The guy who brought eagles back to the Adirondacks reflects on his career as a state bioligist.
By Paul Grondahl
PETE NYE is best known as the guy who brought the bald eagle back to New York State. The majestic raptor had stopped producing eaglets because the eggs were collapsing during incubation due to a thinning of the shells caused by the pesticide DDT. Beginning in 1976, Nye led an unprecedented experiment to capture juvenile bald eagles from other states and release them in New York, hoping they’d return here to breed. Nye wasn’t sure if it would
work, but the program was a resounding success.
In his quest to restore the eagle, Nye bushwhacked through the wilds of Alaska, climbed to the tops of hundred-foot ancient white pines in the Adirondacks, survived dive-bombs by adult birds, endured the stomachchurning stench of fish rotting under the hot sun in nests, and lovingly coddled dozens of eaglets as if they were his own children.
Besides this, he served for many years as head of the
endangered-species unit of the state Department of Environmental Conservation—a post that gave him a unique
perspective on the threats to wildlife in the Adirondacks
and elsewhere. Nye was first hired by DEC in 1974 as a
fish-and-wildlife technician. He left DEC in September at
age sixty as part of the state’s early retirement program.
We caught up with him to talk about his career, wildlife,
and other topics.
What do you think about DEC Commissioner Pete
Grannis being fi red for telling the truth about the dire consequences that deep budget cuts will have on the environment?
Pete Grannis was right on the money about so
many things, including hydrofracking [a controversial
method of extracting natural gas] and requiring companies to accept liability by posting bonds. It was just criminal what they did to Grannis. I give him credit for standing up for his principles. He stood up and said it like it was, and they fired him. That was unconscionable.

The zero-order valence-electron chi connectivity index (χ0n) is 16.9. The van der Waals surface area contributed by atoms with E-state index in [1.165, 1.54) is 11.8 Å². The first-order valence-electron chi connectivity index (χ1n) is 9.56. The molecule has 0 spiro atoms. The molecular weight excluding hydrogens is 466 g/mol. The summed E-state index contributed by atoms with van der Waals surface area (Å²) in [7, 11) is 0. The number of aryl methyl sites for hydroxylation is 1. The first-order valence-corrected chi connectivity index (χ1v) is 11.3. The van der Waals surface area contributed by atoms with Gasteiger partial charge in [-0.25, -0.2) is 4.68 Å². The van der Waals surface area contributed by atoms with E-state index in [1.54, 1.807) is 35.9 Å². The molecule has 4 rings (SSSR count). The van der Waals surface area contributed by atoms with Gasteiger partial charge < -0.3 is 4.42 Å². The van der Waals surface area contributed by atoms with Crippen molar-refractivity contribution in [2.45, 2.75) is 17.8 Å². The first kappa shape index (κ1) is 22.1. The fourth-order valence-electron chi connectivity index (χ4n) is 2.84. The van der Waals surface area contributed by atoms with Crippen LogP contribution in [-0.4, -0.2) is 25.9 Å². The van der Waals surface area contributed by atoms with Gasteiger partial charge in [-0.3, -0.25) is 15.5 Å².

You worked under a lot of DEC commissioners.
Who were your favorites?
I know Henry Diamond was the first, but I can’t remember how many commissioners I worked under. Two of the best were the late Peter Berle and Pete Grannis. They were both very bright and understood environmental issues in a deep way. I thought Grannis was very supportive of the staff, acted in a sensible way, and always seemed to be on the right side of decisions.
What impact will the recent retirements of veteran
wildlife biologists Al Hicks, Al Breisch, and Ward
Stone have on DEC’s institutional knowledge?
Those are hugely key people we’ve lost. It’s an unbelievable
loss of institutional memory. Another one is John Keating in lands and forests, the keeper of everything known about land acquisition. Nobody knows as much as Hicks on bats or Breisch on amphibians. But nothing was ever done to try to capture that expertise before they left. It’s like life just goes on. We’ve lost four of the six endangered-species biologists, and you can’t cover everything with the two who are left.
What do you see as the major threats to fi sh and wildlife in the Adirondacks?
It boils down to human influence, no matter how you cut it, whether we’re talking about mercury, greenhouse gases creating climate change, or acid rain as a result of coal-burning plants in the Midwest.
Is the ban on lead sinkers working to protect Adirondack loons and other waterfowl?
Absolutely, it’s helping. If you want my take on it, we need a ban on all lead, period. Lead is noxious, bad stuff, whether it’s in sinkers, bullets, or children’s toys. The amount of lead that gets deposited at shooting clubs is just mind-boggling. I’ll bet we’ve had a dozen eagles in the last ten years we found dead or dying from lead, and that’s not even counting all the red-tailed hawks.
They’re scavengers, so they pick up lead by scavenging
on carcasses. There are non-toxic, non-lead shot alternatives
How are endangered raptors doing in the Adirondacks?
There are about sixteen nesting pairs of bald eagles in the greater Adirondacks, but they live and die by the weather, and some years the weather is so extreme there is no production out of the pairs. In other years, if the conditions are right, there is excellent production. It’s much more weather-dependent there compared to other parts of the state. The food supply in the Adirondacks is also an issue, and it’s harder to make a living up there as a fish-eating bird. Peregrine falcons also seem to be doing well in the Adirondacks. They’re very much a weather sensitive species, too. They’re cliff-dwellers, and the rock-climbing community has been great. They’ve taken a lead role in helping us determine where the peregrines are, and they’ve become really strong allies in helping us manage human impact. Some people are asking to delist peregrines [as an endangered species] and my response is you can delist them anytime you want, but if you don’t keep up on managing them, you’ll have falcons failing because of human disturbance.